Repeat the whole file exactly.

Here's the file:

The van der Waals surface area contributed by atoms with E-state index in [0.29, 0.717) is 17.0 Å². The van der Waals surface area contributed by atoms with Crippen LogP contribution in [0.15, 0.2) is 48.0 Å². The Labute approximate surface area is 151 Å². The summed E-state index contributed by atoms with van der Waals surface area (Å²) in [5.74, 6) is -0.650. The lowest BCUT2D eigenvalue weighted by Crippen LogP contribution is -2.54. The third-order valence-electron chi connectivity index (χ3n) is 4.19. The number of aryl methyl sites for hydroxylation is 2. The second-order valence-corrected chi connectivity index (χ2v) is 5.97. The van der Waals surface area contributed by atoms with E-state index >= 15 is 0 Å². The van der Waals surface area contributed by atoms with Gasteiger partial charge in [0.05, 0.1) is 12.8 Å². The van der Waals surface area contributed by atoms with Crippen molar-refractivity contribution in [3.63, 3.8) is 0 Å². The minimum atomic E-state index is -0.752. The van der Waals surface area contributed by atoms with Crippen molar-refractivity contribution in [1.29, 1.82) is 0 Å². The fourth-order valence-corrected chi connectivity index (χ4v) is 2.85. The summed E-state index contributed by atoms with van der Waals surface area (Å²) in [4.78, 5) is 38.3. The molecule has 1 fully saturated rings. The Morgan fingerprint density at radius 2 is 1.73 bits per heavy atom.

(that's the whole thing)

The van der Waals surface area contributed by atoms with E-state index in [0.29, 0.717) is 17.0 Å². The van der Waals surface area contributed by atoms with Crippen LogP contribution in [0.15, 0.2) is 48.0 Å². The Labute approximate surface area is 151 Å². The summed E-state index contributed by atoms with van der Waals surface area (Å²) in [5.74, 6) is -0.650. The lowest BCUT2D eigenvalue weighted by Crippen LogP contribution is -2.54. The third-order valence-electron chi connectivity index (χ3n) is 4.19. The number of aryl methyl sites for hydroxylation is 2. The second-order valence-corrected chi connectivity index (χ2v) is 5.97. The van der Waals surface area contributed by atoms with E-state index >= 15 is 0 Å². The van der Waals surface area contributed by atoms with Gasteiger partial charge in [0.05, 0.1) is 12.8 Å². The van der Waals surface area contributed by atoms with Crippen molar-refractivity contribution in [3.63, 3.8) is 0 Å². The minimum atomic E-state index is -0.752. The van der Waals surface area contributed by atoms with Crippen molar-refractivity contribution in [1.29, 1.82) is 0 Å². The fourth-order valence-corrected chi connectivity index (χ4v) is 2.85. The summed E-state index contributed by atoms with van der Waals surface area (Å²) in [4.78, 5) is 38.3. The molecule has 1 fully saturated rings. The Morgan fingerprint density at radius 2 is 1.73 bits per heavy atom.